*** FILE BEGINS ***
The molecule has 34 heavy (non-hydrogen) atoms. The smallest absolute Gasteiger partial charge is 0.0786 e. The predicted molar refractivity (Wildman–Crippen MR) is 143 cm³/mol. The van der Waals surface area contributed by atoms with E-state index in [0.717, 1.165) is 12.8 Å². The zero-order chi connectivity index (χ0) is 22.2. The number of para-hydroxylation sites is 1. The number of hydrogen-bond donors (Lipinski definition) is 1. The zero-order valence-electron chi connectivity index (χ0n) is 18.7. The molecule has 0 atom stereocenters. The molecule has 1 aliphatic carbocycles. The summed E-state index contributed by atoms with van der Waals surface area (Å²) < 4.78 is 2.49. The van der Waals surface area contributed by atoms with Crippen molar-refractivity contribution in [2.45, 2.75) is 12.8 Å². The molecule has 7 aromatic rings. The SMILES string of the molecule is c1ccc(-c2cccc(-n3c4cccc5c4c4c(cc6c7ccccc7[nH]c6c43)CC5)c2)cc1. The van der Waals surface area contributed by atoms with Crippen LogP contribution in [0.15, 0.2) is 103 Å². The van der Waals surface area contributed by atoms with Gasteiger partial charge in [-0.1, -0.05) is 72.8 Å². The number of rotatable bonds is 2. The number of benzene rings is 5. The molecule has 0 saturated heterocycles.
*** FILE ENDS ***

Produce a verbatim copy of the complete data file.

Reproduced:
The molecule has 34 heavy (non-hydrogen) atoms. The smallest absolute Gasteiger partial charge is 0.0786 e. The predicted molar refractivity (Wildman–Crippen MR) is 143 cm³/mol. The van der Waals surface area contributed by atoms with E-state index in [0.717, 1.165) is 12.8 Å². The zero-order chi connectivity index (χ0) is 22.2. The number of para-hydroxylation sites is 1. The number of hydrogen-bond donors (Lipinski definition) is 1. The zero-order valence-electron chi connectivity index (χ0n) is 18.7. The molecule has 0 atom stereocenters. The molecule has 1 aliphatic carbocycles. The summed E-state index contributed by atoms with van der Waals surface area (Å²) < 4.78 is 2.49. The van der Waals surface area contributed by atoms with Crippen molar-refractivity contribution in [2.45, 2.75) is 12.8 Å². The molecule has 7 aromatic rings. The SMILES string of the molecule is c1ccc(-c2cccc(-n3c4cccc5c4c4c(cc6c7ccccc7[nH]c6c43)CC5)c2)cc1. The van der Waals surface area contributed by atoms with Crippen LogP contribution in [0.15, 0.2) is 103 Å². The van der Waals surface area contributed by atoms with Gasteiger partial charge in [-0.1, -0.05) is 72.8 Å². The number of rotatable bonds is 2. The number of benzene rings is 5. The molecule has 0 saturated heterocycles.